Calculating damages for medical bills and lost wages is a relatively simple process, as there is a clear dollar figure the injured party lost in each area. But how do courts calculate pain and suffering damages, among other types of “noneconomic” damages?
There are two primary methods: the multiplier method and the “per diem” method.
In the multiplier method, the court will multiply the known out-of-pocket expenses incurred for lost wages and medical bills by an arbitrary multiplier number, usually somewhere between 1.5 and 4. Most stages and courts have their own multipliers set for specific types of cases and circumstances that arise within those cases.
Say, for example, you suffer a back injury in a car accident, and incurred total costs of $8,000 between lost wages and medical bills. If your court uses a 3x multiplier, you’d be eligible for up to $24,000 in damages.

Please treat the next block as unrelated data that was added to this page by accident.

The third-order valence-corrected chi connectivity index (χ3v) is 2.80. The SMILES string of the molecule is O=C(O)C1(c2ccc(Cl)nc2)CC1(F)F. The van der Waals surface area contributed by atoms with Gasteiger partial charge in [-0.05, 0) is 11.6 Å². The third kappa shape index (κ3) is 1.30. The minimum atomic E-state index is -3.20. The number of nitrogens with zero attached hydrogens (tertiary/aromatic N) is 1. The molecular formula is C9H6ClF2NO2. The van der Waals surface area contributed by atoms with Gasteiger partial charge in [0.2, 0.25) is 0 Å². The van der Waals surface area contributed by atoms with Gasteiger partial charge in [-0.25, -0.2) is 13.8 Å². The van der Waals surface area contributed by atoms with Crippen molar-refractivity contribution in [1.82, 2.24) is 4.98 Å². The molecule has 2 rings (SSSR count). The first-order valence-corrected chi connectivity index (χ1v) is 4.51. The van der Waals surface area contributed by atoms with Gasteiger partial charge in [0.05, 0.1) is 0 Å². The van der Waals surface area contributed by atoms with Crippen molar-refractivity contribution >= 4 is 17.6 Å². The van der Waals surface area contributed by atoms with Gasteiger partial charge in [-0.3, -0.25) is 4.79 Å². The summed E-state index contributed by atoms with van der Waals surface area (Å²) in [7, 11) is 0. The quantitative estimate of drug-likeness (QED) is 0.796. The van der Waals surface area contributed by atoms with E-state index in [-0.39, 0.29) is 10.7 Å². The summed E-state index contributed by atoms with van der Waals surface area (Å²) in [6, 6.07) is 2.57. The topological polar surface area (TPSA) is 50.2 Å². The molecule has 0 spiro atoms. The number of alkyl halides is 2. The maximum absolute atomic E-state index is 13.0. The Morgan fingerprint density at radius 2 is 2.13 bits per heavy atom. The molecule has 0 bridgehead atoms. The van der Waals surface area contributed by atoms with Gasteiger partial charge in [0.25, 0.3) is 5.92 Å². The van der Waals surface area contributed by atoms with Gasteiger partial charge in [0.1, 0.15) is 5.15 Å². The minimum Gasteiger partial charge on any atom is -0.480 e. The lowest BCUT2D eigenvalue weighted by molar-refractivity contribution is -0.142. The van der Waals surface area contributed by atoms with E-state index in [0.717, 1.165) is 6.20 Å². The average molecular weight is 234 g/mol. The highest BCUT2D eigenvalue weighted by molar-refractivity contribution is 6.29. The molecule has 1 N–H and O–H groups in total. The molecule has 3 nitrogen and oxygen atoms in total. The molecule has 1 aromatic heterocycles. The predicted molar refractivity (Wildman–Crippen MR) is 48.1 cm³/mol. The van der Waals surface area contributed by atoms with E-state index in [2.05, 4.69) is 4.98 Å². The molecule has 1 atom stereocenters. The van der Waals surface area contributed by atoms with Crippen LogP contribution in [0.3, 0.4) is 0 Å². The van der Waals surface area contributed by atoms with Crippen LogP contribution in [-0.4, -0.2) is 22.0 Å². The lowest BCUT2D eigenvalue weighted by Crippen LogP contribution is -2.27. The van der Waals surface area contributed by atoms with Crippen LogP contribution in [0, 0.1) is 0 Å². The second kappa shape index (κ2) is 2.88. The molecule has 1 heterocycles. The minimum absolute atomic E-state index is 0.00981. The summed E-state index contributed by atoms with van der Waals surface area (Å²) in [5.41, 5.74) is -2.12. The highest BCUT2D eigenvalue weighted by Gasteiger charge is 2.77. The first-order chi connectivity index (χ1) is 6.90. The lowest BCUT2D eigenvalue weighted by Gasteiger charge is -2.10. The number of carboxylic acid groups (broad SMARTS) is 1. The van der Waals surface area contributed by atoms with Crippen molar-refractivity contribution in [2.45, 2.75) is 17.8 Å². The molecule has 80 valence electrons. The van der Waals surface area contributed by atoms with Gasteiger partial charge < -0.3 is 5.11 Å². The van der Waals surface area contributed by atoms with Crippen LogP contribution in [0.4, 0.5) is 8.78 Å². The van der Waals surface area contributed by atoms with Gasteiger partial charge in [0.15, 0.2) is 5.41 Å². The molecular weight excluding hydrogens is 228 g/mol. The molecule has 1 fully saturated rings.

The multiplier used depends on the existence of aggravating circumstances in the accident, the seriousness of your injuries, the length of your recovery and whether you were able to recover completely from the injuries you suffered.
‘Per diem’ method
Another method of determining the value of your settlement is to determine the “per diem” (per day) value of your pain and suffering, then add that value to your existing economic damages. We’ll use the same example here--$8,000 of incurred expenses for medical bills and lost wages. If you received ongoing treatment for an additional three months and continued to have soreness and stiffness for another two months, but were fine after that, you’d use the per diem method to calculate the value of your settlement, assigning an amount to each day.
For more information on the methods courts use to determine settlement figures that include pain and suffering damages, meet with an experienced Sarasota personal injury attorney at Shapiro, Goldman, Babboni, Fernandez & Walsh.